2. A recent view along the overgrown branch along the bank showing the sign-board which can be seen in the next picture. The text has been added to the image to reflect the sign which carried the warming from the MSL. In an attempt for to gain some idea of how it may have looked, I have grafted on the board text, supplied by Mike Swift from his notes from the day, and tried to make it look as realistic as possible; though it does stand out too much in its current surroundings! The brick structure is along the line of the fence was erected shortly before the line closed to allow road vehicles to tip into main-line wagons.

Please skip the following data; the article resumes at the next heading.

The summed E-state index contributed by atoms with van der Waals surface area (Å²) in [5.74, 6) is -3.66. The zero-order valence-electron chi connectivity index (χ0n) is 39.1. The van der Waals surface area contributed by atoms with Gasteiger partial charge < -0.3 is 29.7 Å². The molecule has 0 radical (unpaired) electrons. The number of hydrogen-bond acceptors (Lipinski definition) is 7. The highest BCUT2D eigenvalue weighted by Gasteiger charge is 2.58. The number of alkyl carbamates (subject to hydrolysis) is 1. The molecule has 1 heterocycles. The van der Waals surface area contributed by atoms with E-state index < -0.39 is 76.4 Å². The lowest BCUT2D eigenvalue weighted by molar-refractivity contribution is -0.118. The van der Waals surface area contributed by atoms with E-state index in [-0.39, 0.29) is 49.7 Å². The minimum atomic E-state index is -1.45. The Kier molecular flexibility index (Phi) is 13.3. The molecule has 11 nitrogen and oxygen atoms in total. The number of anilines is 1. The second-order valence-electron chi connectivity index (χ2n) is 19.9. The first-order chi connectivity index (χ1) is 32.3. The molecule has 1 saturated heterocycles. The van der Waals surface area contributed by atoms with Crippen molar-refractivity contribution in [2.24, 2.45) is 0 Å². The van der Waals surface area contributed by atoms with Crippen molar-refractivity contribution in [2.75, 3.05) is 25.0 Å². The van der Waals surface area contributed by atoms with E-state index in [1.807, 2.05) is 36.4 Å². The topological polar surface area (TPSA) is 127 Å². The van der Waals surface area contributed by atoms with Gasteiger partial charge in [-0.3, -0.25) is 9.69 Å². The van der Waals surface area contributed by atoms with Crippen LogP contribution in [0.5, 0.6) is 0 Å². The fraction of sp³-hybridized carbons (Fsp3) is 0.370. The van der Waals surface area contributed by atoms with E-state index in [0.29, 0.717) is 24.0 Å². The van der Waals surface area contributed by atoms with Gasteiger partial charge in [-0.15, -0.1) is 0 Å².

3. In this picture from about 1960, Hepworth has come down the branch and is coming forward to the sidings next to the MSL’s main Woodhead line. The signboard, shown in the contemporary picture to the left, can here be seen to the left of the loco, standing underneath what must have been the final over-head gantry for the electrified lines; permitting EM locos to come as far as this point if required to do so. Unfortunately the text on the sign-board can’t be read but in the last picture an attempt was made to graft on a copy of this from Mike Swift’s notes.
4. The 1960s map showing the route of the RCTS excursion along the branch line from Hazlehead along the bank to Crow Edge and the Hepworth Iron Works. There is also much other detail on this map.